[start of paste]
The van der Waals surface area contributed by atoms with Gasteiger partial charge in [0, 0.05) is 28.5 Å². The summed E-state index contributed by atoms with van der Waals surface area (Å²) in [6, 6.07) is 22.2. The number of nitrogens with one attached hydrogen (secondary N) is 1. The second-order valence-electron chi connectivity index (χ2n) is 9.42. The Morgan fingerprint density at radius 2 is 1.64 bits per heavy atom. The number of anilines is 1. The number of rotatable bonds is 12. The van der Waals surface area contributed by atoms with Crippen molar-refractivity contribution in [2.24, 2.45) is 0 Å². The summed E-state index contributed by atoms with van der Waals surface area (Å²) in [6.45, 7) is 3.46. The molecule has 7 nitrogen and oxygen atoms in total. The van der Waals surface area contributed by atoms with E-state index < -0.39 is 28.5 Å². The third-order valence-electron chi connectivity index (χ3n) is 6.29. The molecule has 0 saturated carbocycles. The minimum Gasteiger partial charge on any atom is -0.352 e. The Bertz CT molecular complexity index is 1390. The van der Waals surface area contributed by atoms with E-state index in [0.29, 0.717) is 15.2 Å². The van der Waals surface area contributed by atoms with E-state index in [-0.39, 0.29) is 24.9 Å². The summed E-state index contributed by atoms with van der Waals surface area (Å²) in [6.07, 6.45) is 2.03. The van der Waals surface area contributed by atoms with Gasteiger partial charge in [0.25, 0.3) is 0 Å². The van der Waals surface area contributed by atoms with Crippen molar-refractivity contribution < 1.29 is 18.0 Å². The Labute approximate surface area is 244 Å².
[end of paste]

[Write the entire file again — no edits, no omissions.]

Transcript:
The van der Waals surface area contributed by atoms with Gasteiger partial charge in [0, 0.05) is 28.5 Å². The summed E-state index contributed by atoms with van der Waals surface area (Å²) in [6, 6.07) is 22.2. The number of nitrogens with one attached hydrogen (secondary N) is 1. The second-order valence-electron chi connectivity index (χ2n) is 9.42. The Morgan fingerprint density at radius 2 is 1.64 bits per heavy atom. The number of anilines is 1. The number of rotatable bonds is 12. The van der Waals surface area contributed by atoms with Crippen molar-refractivity contribution in [2.24, 2.45) is 0 Å². The summed E-state index contributed by atoms with van der Waals surface area (Å²) in [6.45, 7) is 3.46. The molecule has 7 nitrogen and oxygen atoms in total. The van der Waals surface area contributed by atoms with E-state index < -0.39 is 28.5 Å². The third-order valence-electron chi connectivity index (χ3n) is 6.29. The molecule has 0 saturated carbocycles. The minimum Gasteiger partial charge on any atom is -0.352 e. The Bertz CT molecular complexity index is 1390. The van der Waals surface area contributed by atoms with E-state index in [0.29, 0.717) is 15.2 Å². The van der Waals surface area contributed by atoms with E-state index in [-0.39, 0.29) is 24.9 Å². The summed E-state index contributed by atoms with van der Waals surface area (Å²) in [6.07, 6.45) is 2.03. The van der Waals surface area contributed by atoms with Gasteiger partial charge in [0.25, 0.3) is 0 Å². The van der Waals surface area contributed by atoms with Crippen molar-refractivity contribution < 1.29 is 18.0 Å². The Labute approximate surface area is 244 Å².